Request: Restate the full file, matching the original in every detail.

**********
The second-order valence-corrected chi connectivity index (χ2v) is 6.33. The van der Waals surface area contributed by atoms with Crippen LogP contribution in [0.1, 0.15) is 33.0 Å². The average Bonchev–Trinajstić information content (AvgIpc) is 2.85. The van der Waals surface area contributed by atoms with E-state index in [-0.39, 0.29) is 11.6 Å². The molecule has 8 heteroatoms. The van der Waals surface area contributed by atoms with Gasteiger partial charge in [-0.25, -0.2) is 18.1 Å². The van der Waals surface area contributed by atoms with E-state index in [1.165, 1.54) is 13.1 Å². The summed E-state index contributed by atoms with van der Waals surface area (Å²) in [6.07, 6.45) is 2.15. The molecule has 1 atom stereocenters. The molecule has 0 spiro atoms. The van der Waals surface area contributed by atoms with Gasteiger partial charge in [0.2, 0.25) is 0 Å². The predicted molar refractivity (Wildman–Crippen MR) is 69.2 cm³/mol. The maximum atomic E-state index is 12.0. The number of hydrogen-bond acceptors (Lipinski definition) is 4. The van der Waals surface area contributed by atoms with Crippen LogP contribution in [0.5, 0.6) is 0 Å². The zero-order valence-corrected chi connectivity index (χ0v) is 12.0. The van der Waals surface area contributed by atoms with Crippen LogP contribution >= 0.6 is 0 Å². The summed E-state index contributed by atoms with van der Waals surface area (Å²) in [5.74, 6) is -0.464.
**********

The second-order valence-corrected chi connectivity index (χ2v) is 6.33. The van der Waals surface area contributed by atoms with Crippen LogP contribution in [0.1, 0.15) is 33.0 Å². The average Bonchev–Trinajstić information content (AvgIpc) is 2.85. The van der Waals surface area contributed by atoms with E-state index in [-0.39, 0.29) is 11.6 Å². The molecule has 8 heteroatoms. The van der Waals surface area contributed by atoms with Gasteiger partial charge in [-0.25, -0.2) is 18.1 Å². The van der Waals surface area contributed by atoms with E-state index in [1.165, 1.54) is 13.1 Å². The summed E-state index contributed by atoms with van der Waals surface area (Å²) in [6.07, 6.45) is 2.15. The molecule has 1 atom stereocenters. The molecule has 0 spiro atoms. The van der Waals surface area contributed by atoms with Gasteiger partial charge in [0.2, 0.25) is 0 Å². The predicted molar refractivity (Wildman–Crippen MR) is 69.2 cm³/mol. The maximum atomic E-state index is 12.0. The number of hydrogen-bond acceptors (Lipinski definition) is 4. The van der Waals surface area contributed by atoms with Crippen LogP contribution in [0.5, 0.6) is 0 Å². The zero-order valence-corrected chi connectivity index (χ0v) is 12.0. The van der Waals surface area contributed by atoms with Crippen LogP contribution >= 0.6 is 0 Å². The summed E-state index contributed by atoms with van der Waals surface area (Å²) in [5.74, 6) is -0.464.